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State AG investigating Schenectady police custody death

State AG investigating Schenectady police custody death

Involvement had been anticipated
State AG investigating Schenectady police custody death
New York State Attorney General Eric Schneiderman during a news conference in New York on Oct. 13, 2015.
Photographer: Sam Hodgson/The New York Times

SCHENECTADY — The state Attorney General's Office is investigating the death of a New York City man while in police custody last month.

The investigation concerns the May 11 death of Andrew Kearse, who city police said complained of breathing problems after his arrest, fell unconscious soon after and died at Ellis Hospital.

"The attorney general's Special Investigations and Prosecutions Unit has opened an investigation into the death of Andrew Kearse, pursuant to the attorney general's authority under Executive Order No. 147," said Amy Spitalnick, Attorney General Eric Schneiderman's press secretary, in a prepared statement. "We're committed to conducting an independent, comprehensive and fair investigation."

Kearse, 36, of the Bronx died early that evening after leading officers on a brief foot chase, city police said.

He complained of breathing problems and feeling dizzy en route to police headquarters, and was unresponsive when officers arrived at the station. City police said they immediately called paramedics. 

Susan Perry, who described Kearse as her boyfriend, was arrested along with Kearse and was taken separately to the station. She alleges that police delayed summoning medical care for Kearse, believing he was faking.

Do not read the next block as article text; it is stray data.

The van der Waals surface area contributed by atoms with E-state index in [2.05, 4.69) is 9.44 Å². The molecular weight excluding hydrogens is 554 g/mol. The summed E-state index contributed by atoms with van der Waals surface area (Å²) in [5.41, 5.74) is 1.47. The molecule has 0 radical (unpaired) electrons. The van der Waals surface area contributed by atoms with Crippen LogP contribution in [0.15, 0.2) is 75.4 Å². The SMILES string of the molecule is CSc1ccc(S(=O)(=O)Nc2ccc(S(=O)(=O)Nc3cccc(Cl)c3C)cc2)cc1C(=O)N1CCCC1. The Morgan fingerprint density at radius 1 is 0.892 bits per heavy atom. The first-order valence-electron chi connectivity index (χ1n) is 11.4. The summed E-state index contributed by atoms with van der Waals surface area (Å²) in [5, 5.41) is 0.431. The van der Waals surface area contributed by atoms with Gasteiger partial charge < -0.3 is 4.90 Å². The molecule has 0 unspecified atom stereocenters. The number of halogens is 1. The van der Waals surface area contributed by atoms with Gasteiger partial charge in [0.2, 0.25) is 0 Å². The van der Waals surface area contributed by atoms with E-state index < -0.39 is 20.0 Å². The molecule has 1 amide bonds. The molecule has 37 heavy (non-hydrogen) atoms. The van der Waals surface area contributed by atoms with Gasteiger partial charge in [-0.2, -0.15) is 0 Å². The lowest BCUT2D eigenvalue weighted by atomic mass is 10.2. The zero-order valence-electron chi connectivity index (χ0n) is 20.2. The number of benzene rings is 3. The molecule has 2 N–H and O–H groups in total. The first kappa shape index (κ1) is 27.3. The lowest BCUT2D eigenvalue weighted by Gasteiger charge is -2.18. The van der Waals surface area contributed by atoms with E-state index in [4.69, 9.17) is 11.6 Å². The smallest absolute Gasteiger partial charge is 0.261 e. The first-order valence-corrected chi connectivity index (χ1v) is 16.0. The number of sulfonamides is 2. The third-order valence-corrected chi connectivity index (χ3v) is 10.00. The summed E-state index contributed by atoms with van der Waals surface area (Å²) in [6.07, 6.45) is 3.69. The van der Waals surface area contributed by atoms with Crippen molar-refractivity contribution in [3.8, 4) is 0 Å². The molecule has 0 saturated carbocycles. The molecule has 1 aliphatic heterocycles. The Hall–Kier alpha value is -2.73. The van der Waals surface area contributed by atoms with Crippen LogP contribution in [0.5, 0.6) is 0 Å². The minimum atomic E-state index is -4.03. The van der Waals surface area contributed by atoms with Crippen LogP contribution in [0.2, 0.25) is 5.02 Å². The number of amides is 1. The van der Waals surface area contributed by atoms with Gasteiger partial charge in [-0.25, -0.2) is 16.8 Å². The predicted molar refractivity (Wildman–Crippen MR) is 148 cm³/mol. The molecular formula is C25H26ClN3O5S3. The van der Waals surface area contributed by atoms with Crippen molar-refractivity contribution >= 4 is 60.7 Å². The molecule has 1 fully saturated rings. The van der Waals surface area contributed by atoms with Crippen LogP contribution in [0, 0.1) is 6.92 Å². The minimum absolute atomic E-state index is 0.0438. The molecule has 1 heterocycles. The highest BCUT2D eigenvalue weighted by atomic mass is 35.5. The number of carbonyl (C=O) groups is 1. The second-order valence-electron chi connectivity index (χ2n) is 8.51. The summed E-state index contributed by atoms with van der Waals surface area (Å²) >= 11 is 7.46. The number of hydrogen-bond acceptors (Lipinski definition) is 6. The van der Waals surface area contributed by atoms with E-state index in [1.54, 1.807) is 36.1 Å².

City police quickly turned over the investigation into why and how Kearse died to state police, an outside agency. City Police Chief Eric Clifford has said the department is cooperating fully.

On Wednesday, Clifford called the attorney general's move expected and one of the reasons the department asked state police to investigate Kearse's death.

"We knew that there would be a review by the Attorney General's Office," Clifford said. "It's expected and I have full confidence that the investigation that state police have conducted is going to be thorough enough to be sufficient for them."

The move also comes after Kearse's family members and supporters have made calls on the attorney general to take the case.

Hawk Newsome, of Black Lives Matter of Greater New York, welcomed the decision Wednesday. Newsome led a protest May 26 outside the attorney general's New York City offices calling for the office to step in.

"We're glad he responded," Newsome said.

Newsome said investigations like Kearse's need outside oversight to ensure an impartial investigation. He added the family has received little information thus far.

"We sincerely hope that (the attorney general) will give the answers to the family that they need," Newsome said.

The 2-year-old executive order used to let the attorney general investigate was signed by Gov. Andrew Cuomo and authorized the Attorney General's Office to investigate and prosecute cases that involve the deaths of unarmed suspects in confrontations with police. Cuomo issued the order following the 2014 death of Eric Garner, who died after being placed in a chokehold during his arrest on Staten Island. The officers in that case were not charged.

An attorney representing the officers involved in the Kearse case said Wednesday that, from their perspective, who investigates doesn't change things.

Andrew Safranko argued the officers did everything by the book and they acted appropriately.

"We're fully expecting that after the attorney general completes his investigation that every officer will be exonerated and he will find that there was absolutely no wrongdoing by any member of the Schenectady Police Department."

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